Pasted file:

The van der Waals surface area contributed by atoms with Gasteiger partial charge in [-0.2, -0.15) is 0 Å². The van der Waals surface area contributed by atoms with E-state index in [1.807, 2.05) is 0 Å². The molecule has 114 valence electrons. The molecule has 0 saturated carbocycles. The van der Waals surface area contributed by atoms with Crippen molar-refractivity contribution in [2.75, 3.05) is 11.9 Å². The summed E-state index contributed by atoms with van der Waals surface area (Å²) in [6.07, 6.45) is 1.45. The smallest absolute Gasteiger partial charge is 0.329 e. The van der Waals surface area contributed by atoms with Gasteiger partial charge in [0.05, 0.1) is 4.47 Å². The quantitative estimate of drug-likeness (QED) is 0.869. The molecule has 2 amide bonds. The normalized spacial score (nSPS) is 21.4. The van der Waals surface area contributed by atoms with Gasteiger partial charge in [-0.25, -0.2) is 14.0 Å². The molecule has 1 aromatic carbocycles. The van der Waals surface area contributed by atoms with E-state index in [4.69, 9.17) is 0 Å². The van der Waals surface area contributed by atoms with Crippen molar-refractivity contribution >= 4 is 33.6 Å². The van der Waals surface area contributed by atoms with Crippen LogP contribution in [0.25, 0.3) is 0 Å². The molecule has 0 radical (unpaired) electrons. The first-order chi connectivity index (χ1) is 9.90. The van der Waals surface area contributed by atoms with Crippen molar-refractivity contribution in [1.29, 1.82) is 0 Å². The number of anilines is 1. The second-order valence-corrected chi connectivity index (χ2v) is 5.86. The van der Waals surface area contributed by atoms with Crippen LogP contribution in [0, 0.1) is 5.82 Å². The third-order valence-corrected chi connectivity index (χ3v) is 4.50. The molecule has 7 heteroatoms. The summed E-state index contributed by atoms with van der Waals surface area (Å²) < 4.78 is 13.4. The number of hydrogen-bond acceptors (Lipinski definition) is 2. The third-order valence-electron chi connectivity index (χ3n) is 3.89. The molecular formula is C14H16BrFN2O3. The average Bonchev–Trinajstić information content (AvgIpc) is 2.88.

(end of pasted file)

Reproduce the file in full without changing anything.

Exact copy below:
The van der Waals surface area contributed by atoms with Gasteiger partial charge in [-0.2, -0.15) is 0 Å². The van der Waals surface area contributed by atoms with E-state index in [1.807, 2.05) is 0 Å². The molecule has 114 valence electrons. The molecule has 0 saturated carbocycles. The van der Waals surface area contributed by atoms with Crippen molar-refractivity contribution in [2.75, 3.05) is 11.9 Å². The summed E-state index contributed by atoms with van der Waals surface area (Å²) in [6.07, 6.45) is 1.45. The smallest absolute Gasteiger partial charge is 0.329 e. The van der Waals surface area contributed by atoms with Gasteiger partial charge in [0.05, 0.1) is 4.47 Å². The quantitative estimate of drug-likeness (QED) is 0.869. The molecule has 2 amide bonds. The normalized spacial score (nSPS) is 21.4. The van der Waals surface area contributed by atoms with Gasteiger partial charge in [-0.25, -0.2) is 14.0 Å². The molecule has 1 aromatic carbocycles. The van der Waals surface area contributed by atoms with E-state index in [4.69, 9.17) is 0 Å². The van der Waals surface area contributed by atoms with Crippen molar-refractivity contribution >= 4 is 33.6 Å². The van der Waals surface area contributed by atoms with Crippen LogP contribution in [0.25, 0.3) is 0 Å². The molecule has 0 radical (unpaired) electrons. The first-order chi connectivity index (χ1) is 9.90. The van der Waals surface area contributed by atoms with Crippen molar-refractivity contribution in [1.29, 1.82) is 0 Å². The number of anilines is 1. The second-order valence-corrected chi connectivity index (χ2v) is 5.86. The van der Waals surface area contributed by atoms with Crippen LogP contribution in [0, 0.1) is 5.82 Å². The third-order valence-corrected chi connectivity index (χ3v) is 4.50. The molecule has 7 heteroatoms. The summed E-state index contributed by atoms with van der Waals surface area (Å²) < 4.78 is 13.4. The number of hydrogen-bond acceptors (Lipinski definition) is 2. The third-order valence-electron chi connectivity index (χ3n) is 3.89. The molecular formula is C14H16BrFN2O3. The average Bonchev–Trinajstić information content (AvgIpc) is 2.88.